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While automated backups are important, sometimes you just want to take a MySQL dump of the database prior to making a change to your site. When modifying files in Linux, you can simply copy a file to another name in order to make a new copy. In this tutorial, we will show you how to create a backup of your database (or multiple databases) and also how to restore a backup from either command line or cPanel.
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Our last article on Ubuntu security suggestions touched on the importance of passwords, user roles, console security, and firewalls. We continue with our last article and while the recommendations below are not unique to Ubuntu specifically (nearly all discussed are considered best practice for any Linux VPS server or dedicated server) but they should be an important consideration in securing your server. Continue reading “How Do I Secure My Linux Server?”
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When security is paramount to your business a few security implementations can go a long way. In the first article of our Ubuntu security series you’ll find effective tactics that can be easily enforced.
We continue with our second article in our Ubuntu Security series, where we will be suggesting further options to consider.
Continue reading “Best Practices for Security on Your New Ubuntu Server: AppArmor, Certs, eCryptfs, and Encrypted LVM”
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Thank you for taking the time to review this important information. You will find this guide broken down into six major sections that coincide with Ubuntu’s security policy guide. The major topics we talk on throughout these articles are as follows:
Continue reading “Best Practices for Security on Your New Ubuntu Server: Users, Console and Firewall”
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MyISAM is a table-locking based engine. Table-locking prevents all other processes from writing data to the target table. This locking behavior encompasses the entire MyISAM table, no matter how minor the datachange. This type of locking preserves the integrity of the data but at the cost of performance. The performance penalty for using table-locking based engines like MyISAM become more laborious as the row count in the table grows. Very large tables will see a significant delay in performance when data needs to be written to a MyISAM table.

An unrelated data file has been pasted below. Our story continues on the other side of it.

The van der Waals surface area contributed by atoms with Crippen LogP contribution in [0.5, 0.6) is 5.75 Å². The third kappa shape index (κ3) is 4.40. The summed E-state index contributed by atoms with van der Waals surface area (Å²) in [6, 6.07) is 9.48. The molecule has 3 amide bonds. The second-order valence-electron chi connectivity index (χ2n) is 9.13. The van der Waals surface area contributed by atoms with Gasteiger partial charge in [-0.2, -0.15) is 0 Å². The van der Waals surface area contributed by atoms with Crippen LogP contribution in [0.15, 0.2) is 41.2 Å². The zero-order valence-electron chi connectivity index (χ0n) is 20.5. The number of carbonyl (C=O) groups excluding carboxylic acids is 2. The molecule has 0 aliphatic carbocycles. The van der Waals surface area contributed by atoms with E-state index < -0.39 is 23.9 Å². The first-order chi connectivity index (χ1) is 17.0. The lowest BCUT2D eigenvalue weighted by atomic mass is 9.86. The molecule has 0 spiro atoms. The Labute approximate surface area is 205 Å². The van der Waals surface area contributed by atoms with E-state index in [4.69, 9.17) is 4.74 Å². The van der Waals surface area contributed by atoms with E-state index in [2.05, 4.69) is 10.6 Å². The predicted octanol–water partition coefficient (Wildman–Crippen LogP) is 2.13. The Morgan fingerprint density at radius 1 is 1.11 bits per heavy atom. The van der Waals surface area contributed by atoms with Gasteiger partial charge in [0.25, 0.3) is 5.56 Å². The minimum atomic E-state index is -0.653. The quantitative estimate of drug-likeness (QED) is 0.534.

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PostgreSQL (pronounced “post-gress-Q-L”) is a household name for open source relational database management systems. Its object-relational meaning that you’ll be able to use objects, classes in database schemas and the query language. As part of our PostgreSQL series, we’ll show you how to list and switch between databases quickly.
Continue reading “Listing and Switching Databases in PostgreSQL”
Reading Time: 6 minutesAs discussed earlier in our MySQL Performance series, the InnoDB storage engine is designed to be a high-performance database for very large datasets. The row-locking technique it uses allows for many read and write requests to occur on a single table concurrently. This is a vast improvement in speed over traditional Continue reading “MySQL Performance: InnoDB Buffers & Directives”
Reading Time: 3 minutesThe majority of work needed when adjusting the MySQL server is editing the applicable directives within a MySQL configuration file. There are multiple, optional configuration files that MySQL looks for when starting up. They are read in the following order: Continue reading “MySQL Performance: System Config & Routine Maintenance”
Reading Time: 16 minutesAs we explored in our previous article of our MySQL Performance Series: MySQL vs. MariaDB there are very few downsides to using MariaDB over standard MySQL. Our high-availability MariaDB’s have proven itself to be a worthy successor with easily mitigated drawbacks. As the last article in our series we will focus on upgrading to various MySQL and MariaDB version on the following servers:
Continue reading “MySQL Performance: Converting MySQL to MariaDB”